Thursday, June 16, 2016

Why Φ can afford extra ammo this month

From Chase Bank:

We're attaching a check for your credit card account(s) ending in XXXX *

Dear Φ:

We're writing to apologize because we may have charged you interest and/or fees incorrectly when you may have been eligible for Servicemember's Civil Relief Act benefits or protections.

Here's what we're doing

  • We're refunding you the interest and/or fees, plus an additional amount for the inconvenience.

  • We're attaching a check for $500.00. **

We'll report the taxable portion

If required by tax-reporting rules, we'll send you an IRS Form 1099-MISC (Miscellaneous Income) of Form 1042-S (Foreign Person's U.S. Source Income Subject to Withholding) for the tax year in which the inconvenience payment was issued. You may want to ask your tax/financial advisor, call the IRS at 1-800-829-1040, or visit for information about how this may affect you.

We're here to help

If you have any questions, please call us at 1-888-420-3863. We are here Monday through Sunday from 6 a.m. to 10 p.m. Eastern Time. A Military Customer Service Specialist will assist you. If you are overseas, please call us collect at 1-302-594-8200.

We thank you and your family for your service to our country.


John W. Delaney

Managing Director


* All bolding in the original

** For the record, Φ hasn't paid interest on a credit card since 1994.

It may be uncharitable of me to ask this, in light of Chase Bank's generosity to what must be a considerable number of military customers, but . . . how does an honest company make enough money to send out $500 checks like this?

Tuesday, June 07, 2016

Name Your Postulate

Trumwill writes:

If I want to blank, but blank makes people dislike me, then I might blank anyway if people are going to accuse me of blanking no matter what I do. Why not?
When blank is being racist, though, that ought to cause incur a pause. If your response to being called a racist no matter what you do is to become racist, that says something about you. It demonstrates to me that either (a) you really want to be a racist but are merely held back by social convention, or (b) you are cool being racist if it pisses the right people off. Neither of these is a flattering look, perceptively or morally. If we assume, at any rate, that racism is bad.

A third possibility is that racism, in and of itself, is orthogonal to our concerns. One of the theoretical problems with racism -- actual racism, I mean, and quite apart from the social / economic / legal sanctions presently applied against those accused of it -- is that it requires you to abjure potential allies in the fights you actually care about -- or worse, treat them as enemies unnecessarily.

Drill down on the Steve-o-sphere, and you will discover that the fight, the one we actually care about, is the fight to secure the blessings of liberty to ourselves and our posterity. A benign interpretation of the Civil Rights movement is the success of what Trumwill calls the "Sunday-Best" strategy: convincing the plurality of white opinion that equal rights for black Americans didn't actually threaten our prospects for the blessings of liberty or otherwise achieving a life well-lived, and might, in fact, enhance those prospects. I once agreed with this myself, much as I once thought immigration restriction didn't advance anything I cared about either.

Of course, if racism -- or, for that matter, not-racism, a la Trumwill -- is your moral postulate, then I don't really have the tools for arguing you out of your position in the context of shared values. If, on the other hand, racism and not-racism are competing instrumentalities, then I must point out that not-racism is failing today as surely as racism failed in 1964.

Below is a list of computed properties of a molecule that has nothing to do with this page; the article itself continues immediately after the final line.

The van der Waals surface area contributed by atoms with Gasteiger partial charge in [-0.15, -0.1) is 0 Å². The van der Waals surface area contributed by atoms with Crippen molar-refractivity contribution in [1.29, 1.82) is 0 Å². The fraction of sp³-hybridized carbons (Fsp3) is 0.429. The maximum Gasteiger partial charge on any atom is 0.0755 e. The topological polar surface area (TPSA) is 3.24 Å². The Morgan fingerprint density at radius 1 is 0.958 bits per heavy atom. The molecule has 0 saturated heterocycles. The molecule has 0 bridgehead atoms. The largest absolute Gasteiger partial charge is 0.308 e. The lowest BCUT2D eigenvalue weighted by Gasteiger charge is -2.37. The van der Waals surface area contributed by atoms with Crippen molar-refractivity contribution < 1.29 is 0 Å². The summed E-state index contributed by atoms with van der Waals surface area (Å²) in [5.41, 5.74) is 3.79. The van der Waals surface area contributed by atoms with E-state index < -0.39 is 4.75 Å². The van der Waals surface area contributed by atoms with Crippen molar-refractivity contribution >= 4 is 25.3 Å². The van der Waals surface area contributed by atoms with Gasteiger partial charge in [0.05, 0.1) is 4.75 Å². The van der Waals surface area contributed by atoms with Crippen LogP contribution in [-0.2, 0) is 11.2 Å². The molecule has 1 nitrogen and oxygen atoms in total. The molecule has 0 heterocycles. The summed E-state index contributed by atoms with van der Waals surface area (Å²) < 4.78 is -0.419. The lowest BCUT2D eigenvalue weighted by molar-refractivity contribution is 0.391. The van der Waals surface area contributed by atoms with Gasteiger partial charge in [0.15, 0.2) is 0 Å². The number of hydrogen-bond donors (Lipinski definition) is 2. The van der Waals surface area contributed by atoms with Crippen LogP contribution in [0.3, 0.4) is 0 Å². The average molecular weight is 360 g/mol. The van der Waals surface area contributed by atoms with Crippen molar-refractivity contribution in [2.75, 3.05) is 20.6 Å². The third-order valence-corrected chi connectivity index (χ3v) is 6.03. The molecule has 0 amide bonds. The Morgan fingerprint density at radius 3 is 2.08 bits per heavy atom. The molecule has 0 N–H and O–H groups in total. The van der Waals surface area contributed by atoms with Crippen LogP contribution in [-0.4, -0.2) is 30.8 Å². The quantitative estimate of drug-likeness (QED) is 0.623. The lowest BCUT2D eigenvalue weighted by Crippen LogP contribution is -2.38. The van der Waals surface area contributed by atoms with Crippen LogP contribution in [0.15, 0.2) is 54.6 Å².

Sunday, June 05, 2016

Venning for Trump

A number of essays in my newsfeed have a similar theme of Trump-support as reaction to leftist overreach: Rod Dreher, Will Truman, and David Marcus.

All these writers take it as given: Trump = alt-Right = Racist = Nazi; or, alternatively, that these categories can be Venn-diagrammed. As I read them, I was thinking of an analogy to something Steve Sailer wrote a decade ago, about the importance of the death penalty in preventing witness murdering:

This is the flip side of the logic that persuaded the Victorians to stop hanging pickpockets -- if both the Artful Dodger and Bill Sikes are liable to be hanged, how do you discourage pickpockets like the Dodger from turning into robber-murderers like Sikes? The criminal law needs gradations of punishment to provide proper incentives.

I remember when I was in college back in the '80s how some Klan/neo-Nazi group (no, these are not the same thing, but I forget which one it was) managed to muster a half-dozen members for some kind of parade in our city. It was met with a counter-demonstration of a thousand people whose object was to shut it down, and eventually the police obliged: the heckler's veto. I thought then that this was a bad precedent, and so it is: 2016 has been the "Year of the Shutdown".

It would be good to see more erstwhile "opinion leaders" publicly acknowledging that their successful suppression of respectable opposition to immigration (Scott Walker's brief foray, e.g.) ceded the field to a somewhat-less-respectable opponent with the (pardon the expression) FU money to not have to care about their opinion. The writers linked above, however, are not among them; as far as I can tell, they have always been moderately skeptical of high levels of immigration, and "I told you so" is not the same as "I was wrong". But they fail to recognize that they themselves are doubling-down on that very mistake. They are all keen to raise the specter of "racists", yet their equating/guilt-by-associating/Venn-diagraming, while perhaps hurting Trump's electoral chances, also increase the probability that even less respectable populist avatars will have their turns at bat.